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Ocular perfusion pressure in glaucoma
It is believed that the balance between IOP and BP, influenced by the autoregulatory capacity of the eye, is part of what determines whether an individual will develop optic nerve damage, but prospective, longitudinal studies are needed to better define the role of ocular perfusion pressure in the development and progression of glaucoma.
Use of the retinal vessel analyzer in ocular blood flow research
Acta Ophthalmol. 2010: 88: 717–722
Use of colour Doppler imaging in ocular blood flow research
The intention of this review is to standardize methods in CDI assessment that are used widely, but not to exclude other approaches or additional tests that individual laboratories may choose or continue to use.
An evaluation of the retinal nerve fiber layer thickness by scanning laser polarimetry in individuals with dementia of the Alzheimer type.
The data indicate that the RNFL is not altered in DAT, at least in the earlier stages of the disease.
Choroidal blood flow during exercise-induced changes in the ocular perfusion pressure.
The dissociation between the OPP and the ChBF during biking and recovery suggests that some mechanism keeps the choroidal blood flow close to its basal value, an observation that indicates blood flow regulation.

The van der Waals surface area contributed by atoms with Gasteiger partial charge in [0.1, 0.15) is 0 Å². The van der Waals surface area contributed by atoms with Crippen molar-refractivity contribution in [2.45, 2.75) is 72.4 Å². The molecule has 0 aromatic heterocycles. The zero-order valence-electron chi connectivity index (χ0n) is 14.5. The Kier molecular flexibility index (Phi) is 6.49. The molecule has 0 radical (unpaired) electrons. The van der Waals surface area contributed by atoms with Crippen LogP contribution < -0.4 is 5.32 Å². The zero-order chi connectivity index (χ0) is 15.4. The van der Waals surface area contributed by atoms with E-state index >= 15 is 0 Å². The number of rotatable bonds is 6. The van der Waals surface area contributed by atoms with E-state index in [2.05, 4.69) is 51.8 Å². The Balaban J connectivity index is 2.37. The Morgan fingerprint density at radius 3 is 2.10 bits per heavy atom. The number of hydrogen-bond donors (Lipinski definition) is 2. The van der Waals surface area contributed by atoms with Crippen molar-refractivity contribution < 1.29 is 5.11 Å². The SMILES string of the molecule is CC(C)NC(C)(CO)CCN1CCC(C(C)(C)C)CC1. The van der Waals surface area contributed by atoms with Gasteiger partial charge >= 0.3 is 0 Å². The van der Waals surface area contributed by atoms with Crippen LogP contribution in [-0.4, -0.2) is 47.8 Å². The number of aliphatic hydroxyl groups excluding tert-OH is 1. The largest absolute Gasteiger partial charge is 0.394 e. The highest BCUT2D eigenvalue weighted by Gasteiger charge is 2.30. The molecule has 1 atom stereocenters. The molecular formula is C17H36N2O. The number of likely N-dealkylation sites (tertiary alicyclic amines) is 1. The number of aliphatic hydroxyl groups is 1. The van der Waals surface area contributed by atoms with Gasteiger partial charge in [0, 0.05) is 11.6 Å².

Effects of oxygen and carbogen breathing on choroidal hemodynamics in humans.
The data obtained with POBF tonography indicate that the choroid reacts to increased blood CO2 concentration, but not to systemic hyperoxia, in a manner similar to that in retinal and brain vessels.
Systemic hyperoxia and retinal vasomotor responses.
Data indicate that, during systemic hyperoxic stress, the retinal vessels change in caliber uniformly across retinal quadrants in healthy young adults, and this type of physiological vascular provocation could be used to investigate the quality of vascular regulation during aging and in vascular diseases of the eye.
Age‐Related Changes in the Flash Electroretinogram and Oscillatory Potentials in Individuals Age 75 and Older
To evaluate whether the inner plexiform layer of the retina is altered during senescence by examining the oscillatory potentials (OPs) of the flash electroretinogram (fERG) in individuals age 75 and
Neuroretinal function is normal in early dementia of the Alzheimer type
Results showing normal fERGs and OPs in early DAT indicate that the underlying neurons giving rise to these signals are not impaired by the disease process, and support and extend the recent findings suggesting that visual deficits in DAT do not stem from neuroretinal dysfunction.
Neuroretinal function during mild systemic hypoxia.
The results show that mild systemic hypoxia alters the fERG b-wave and OPs but not the a-wave, which suggests that the outer retina in humans is more resistant to a mild systemic Hypoxia stress than the inner retinal layers.